|Publication number||US3852181 A|
|Publication date||Dec 3, 1974|
|Filing date||Oct 30, 1973|
|Priority date||Nov 2, 1972|
|Also published as||DE2253769A1, DE2253769B2, DE2253769C3|
|Publication number||US 3852181 A, US 3852181A, US-A-3852181, US3852181 A, US3852181A|
|Inventors||W Cirkler, A Schauer, H Kausche|
|Original Assignee||Siemens Ag|
|Export Citation||BiBTeX, EndNote, RefMan|
|Patent Citations (5), Non-Patent Citations (2), Referenced by (12), Classifications (15)|
|External Links: USPTO, USPTO Assignment, Espacenet|
Unite States Cirltler et a1.
tet 11 1 Dec. 3, 1974 1 CONTINUOUS CATHODE SPUTTERING SYSTEM  Assignee: Siemens Aktiengesellschaft,
Berlin-Munich, Germany 22 Filed: Oct.30, 1973 21 Appl. No.: 411,088
 Foreign Application Priority Data Continuous Parallel-Plate RF Sputtering System, by
Byrne et al., IBM Technical Disclosure Bulletin, vol.
13, No. 4, September 1970, pp. 1034-1036.
Practical Design Aspects of a Continuous Vacuum RF Sputtering Machine, by Williams et al., The Journal of Vacuum Science and Technology, Aug. 13, 1969, pages 278-281.
Primary Examiner-John H. Mack Assistant Examiner-Wayne A. Langel Attorney, Agent, or Firm-Hill, Gross, Simpson, Van Santen, Steadman, Chiara & Simpson 5 7] ABSTRACT Apparatus for coating substrate members by sputtering comprises a sputtering chamber having two circular cylindrical tubes of insulating material connected together in axial alignment by a metal ring carrying sputtering electrodes and connections for the sputtering voltage, a source of sputtering gas, and a source of coolant. Vacuum-tight ports are provided at both ends of the sputtering chamber, with means for heating, in a vacuum, the substrates to be coated prior to their admission into the sputtering chamber, and means for cooling such substrates, in a vacuum, prior to their removal into the atmosphere. The substrates are transported through the sputtering chamber by means of a conveyor device. The apparatus provides for the rapid manufacture of thin-layer electrical circuits formed by sputtering metallic material on the insulating substrates. I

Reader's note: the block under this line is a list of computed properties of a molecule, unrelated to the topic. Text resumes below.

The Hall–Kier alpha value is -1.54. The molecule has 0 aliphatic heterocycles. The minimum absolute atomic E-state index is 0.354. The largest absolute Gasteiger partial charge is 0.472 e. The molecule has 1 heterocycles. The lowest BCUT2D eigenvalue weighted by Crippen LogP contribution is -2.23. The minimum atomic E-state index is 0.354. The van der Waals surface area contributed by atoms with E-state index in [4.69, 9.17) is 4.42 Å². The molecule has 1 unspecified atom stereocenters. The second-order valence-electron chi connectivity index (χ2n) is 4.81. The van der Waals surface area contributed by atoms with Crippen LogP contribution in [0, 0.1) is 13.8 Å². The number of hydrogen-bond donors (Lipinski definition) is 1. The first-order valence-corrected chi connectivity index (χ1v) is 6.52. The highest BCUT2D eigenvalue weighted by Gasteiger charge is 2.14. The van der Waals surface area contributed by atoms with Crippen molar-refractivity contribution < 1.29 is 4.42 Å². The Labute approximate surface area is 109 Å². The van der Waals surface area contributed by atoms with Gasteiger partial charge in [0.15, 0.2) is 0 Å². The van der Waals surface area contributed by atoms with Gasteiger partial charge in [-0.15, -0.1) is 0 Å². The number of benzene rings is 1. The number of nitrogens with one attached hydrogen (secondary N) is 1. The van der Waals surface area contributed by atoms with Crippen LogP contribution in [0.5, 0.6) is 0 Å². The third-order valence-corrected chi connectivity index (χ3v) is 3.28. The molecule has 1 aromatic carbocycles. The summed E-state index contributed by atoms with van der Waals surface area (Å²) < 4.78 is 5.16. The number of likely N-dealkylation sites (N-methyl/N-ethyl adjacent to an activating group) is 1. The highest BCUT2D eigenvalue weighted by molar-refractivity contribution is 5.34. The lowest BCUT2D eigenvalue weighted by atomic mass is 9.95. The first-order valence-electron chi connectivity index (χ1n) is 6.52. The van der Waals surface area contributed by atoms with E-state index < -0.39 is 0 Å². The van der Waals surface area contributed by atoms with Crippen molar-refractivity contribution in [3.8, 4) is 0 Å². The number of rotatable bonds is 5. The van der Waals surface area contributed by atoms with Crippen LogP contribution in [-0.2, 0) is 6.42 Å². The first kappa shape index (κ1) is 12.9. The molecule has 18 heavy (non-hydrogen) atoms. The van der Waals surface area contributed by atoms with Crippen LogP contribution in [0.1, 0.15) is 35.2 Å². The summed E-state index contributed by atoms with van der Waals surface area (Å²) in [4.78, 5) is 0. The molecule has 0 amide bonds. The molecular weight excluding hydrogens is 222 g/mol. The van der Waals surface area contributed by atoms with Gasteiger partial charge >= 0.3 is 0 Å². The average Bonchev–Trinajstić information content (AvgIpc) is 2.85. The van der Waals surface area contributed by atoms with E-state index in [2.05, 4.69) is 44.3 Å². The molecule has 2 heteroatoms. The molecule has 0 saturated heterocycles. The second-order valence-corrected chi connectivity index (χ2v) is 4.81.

15 Claims, 3 Drawing Figures l CONTINUOUS CATI-IODE SPUTTERING SYSTEM BACKGROUND 1. Field of the Invention The present invention relates to a sputtering coating apparatus and, more particularly, to such an apparatus with means for providing a continuous flow of substrate members, so that the apparatus operates in a continuous manner.
2. The Prior Art It is known that thin metallic layers can be produced by means of cathode sputtering within a controlled gas environment, and it is known that the sputtering process is enhanced by an auxiliary discharge which tends to form ions within the controlled gas environment. The auxiliary discharge is sustained by means of a coil placed around the periphery of the container, adjacent the anode, so that a so-called ring discharge is produced through the high-frequency electromagnetic field created by operation of the coil. With the controlled gas environment partially ionized, the discharge supplies the ions which are necessary for the sputtering, and the ions are accelerated toward the cathode within the container. Such apparatus is illustrated and described in German Pat. No. 1,122,801.